A big thanks to Carole and Andy Mikonis for inviting us into their home and serving us cocktails that transported us from the pre-Spring Chicago doldrums to tropical vistas. We enjoyed every minute of our time sipping Mai Tais and snapping pictures. It was a good reminder for us: forget the egos, first and foremost, making cocktails and gathering round the bar should be fun.
You have a great story behind the naming of your bar. Can you share it with us?
When we adopted our cat, Carole came up with a list of Hawaiian names and we agreed on Hoku, which means star, and is also Don Ho’s daughter’s name. The first time we brought her home, she ran and hid under the bar, which was recently installed and needed a name. It’s also an homage to a neighborhood tavern we liked called Vince’s Hideaway that had closed down.
Why a tiki-bar?
We think “tiki lounge” better describes Hoku’s Hideaway. Since we acquired a large space, we wanted a life-size bar to support our drinking hobby and for entertaining. We looked at some salvaged tavern bars and back bars, but they were too big and quite expensive. The decision to go tiki came later. Early in our relationship we became enamored with and began frequenting Hala Kahiki in River Grove, which is regarded as one of the finest vintage tiki lounges in the country. This led to our annual trips to Hawaii, so as our tiki fetish grew it became a natural choice. Also, tiki is all about escape, so what better way to spend a Chicago winter than in a simulated tropical atmosphere? In fact, Chicago was quite the tiki mecca at the height of the popularity of the tiki and Polynesian Pop movement in the 50’s and 60’s probably for that reason. People associate tiki with California and Hawaii where it started, but those places are already tropical, so it has a different meaning in a place like Chicago, where you can be dreaming of exotic destinations. So, in that way we thought a tiki theme was very appropriate.
How did you score all this awesome stuff? Are they stow-aways from your Hawaiian travels or relics from now defunct tiki bars?
We try to bring a tiki back every time we go to Hawaii. Our largest tiki we rescued from some frat boy types in Wrigleyville who had it on craigslist. It was done by a well-known carver in Florida. There’s a carver who goes by Lake Tiki in Milwaukee who we commissioned to do the wall hangings behind the bar, plus we’ve picked up a few other pieces from him. The most notable relics from an actual tiki restaurant are the shell lamps and Witco carving, which came from the Aku Tiki Room in Kewaunee, Illinois after it closed. The mugs were mostly found at thrift stores, with some purchased at operating bars and restaurants around the country. The Heywood-Wakefield lounge set was given to us by friends who owned it for many years and were redecorating. We had new cushions made for it.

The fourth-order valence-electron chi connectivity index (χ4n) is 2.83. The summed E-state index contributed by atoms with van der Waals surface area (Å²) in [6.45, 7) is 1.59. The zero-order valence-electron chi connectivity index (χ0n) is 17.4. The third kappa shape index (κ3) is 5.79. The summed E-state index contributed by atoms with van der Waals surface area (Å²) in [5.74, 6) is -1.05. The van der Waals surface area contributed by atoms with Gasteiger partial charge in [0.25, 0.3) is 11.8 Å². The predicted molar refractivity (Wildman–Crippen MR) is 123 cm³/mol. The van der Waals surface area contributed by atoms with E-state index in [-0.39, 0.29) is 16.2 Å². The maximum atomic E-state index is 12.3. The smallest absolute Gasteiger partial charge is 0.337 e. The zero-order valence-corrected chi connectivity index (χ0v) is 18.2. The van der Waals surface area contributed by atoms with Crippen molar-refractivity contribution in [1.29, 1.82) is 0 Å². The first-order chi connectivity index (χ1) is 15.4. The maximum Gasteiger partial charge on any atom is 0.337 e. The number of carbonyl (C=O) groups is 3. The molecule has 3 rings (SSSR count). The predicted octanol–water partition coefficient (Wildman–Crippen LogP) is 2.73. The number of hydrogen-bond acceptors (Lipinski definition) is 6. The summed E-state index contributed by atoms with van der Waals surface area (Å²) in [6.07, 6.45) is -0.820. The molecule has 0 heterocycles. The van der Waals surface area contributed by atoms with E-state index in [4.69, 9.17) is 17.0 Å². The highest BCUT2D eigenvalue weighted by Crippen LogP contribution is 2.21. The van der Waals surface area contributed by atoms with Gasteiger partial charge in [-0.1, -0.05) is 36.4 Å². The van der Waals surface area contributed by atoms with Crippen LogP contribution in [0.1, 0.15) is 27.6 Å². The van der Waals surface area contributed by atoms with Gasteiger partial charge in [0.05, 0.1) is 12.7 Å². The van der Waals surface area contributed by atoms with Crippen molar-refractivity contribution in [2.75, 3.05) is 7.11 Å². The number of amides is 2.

Any tips for us on creating our own version of Hoku's Hideaway?
First of all, you can’t have a tiki bar without TIKIS! The term “tiki bar” tends to be bandied about for any place with a surf shack/beach bar motif. A tiki is a statue, idol, totem, what have you, of a South Seas god. As Carole says, Hoku's Hideaway is also a state of mind, it's all about escape, baby, escape. You can't just own a tiki bar you have to LIVE it! It’s not just a crazy collection, it’s our living room. We use it every day.
We’re trying to capture that 1950’s-60’s Polynesian Pop aesthetic. For inspiration, I recommend the Tiki Central forums at tikiroom.com. People post all kinds of old photos of the mind-blowing interiors some of these places had, as well as new places, home bars, and other related topics. If you want to get serious, look for a copy of The Book of Tiki, which is out of print, and Tiki Modern, both by Sven Kirsten.
As cocktail aficionados, what tiki bar history should we know?
Tropical drinks have sort of a bad reputation, but the early recipes lend themselves well to the current cocktail fad. They were originally intended to be carefully assembled concoctions with exotic nectars, handcrafted syrups, and secret ingredients. Their labor-intensive nature caused their eventual devolution. Jeff Berry’s Sippin’ Safari is a great chronicle of the methods of the early days, and of the surprisingly small number of people who got the craze going. Berry has an indispensable series of tropical cocktail books that include interesting histories of the drink recipes he has tracked down.
Can you give us a favorite recipe?
There are a myriad of Mai Tais out there, but authentically speaking there are two principal variations, the Trader Vic’s style, and the Hawaiian style. Simply put, the main difference is the former uses only lime juice and the latter also includes pineapple, lemon, and orange juice. We’ve been playing around with Mai Tai recipes for a while and this is our current fave, which is our variation on the Trader Vic’s style:
Juice of one lime
1.5 oz El Dorado 5-Year Demerara Rum
1.5 oz Matusalem Platino Rum (or Appleton White)
.5 oz Senior Curacao of Curacao
.5 oz Orgeat Syrup
Shake and pour over crushed ice in Mai Tai glass
Float of Myers’s Dark Rum
Garnish with mint sprig (wedge of fresh pineapple optional.)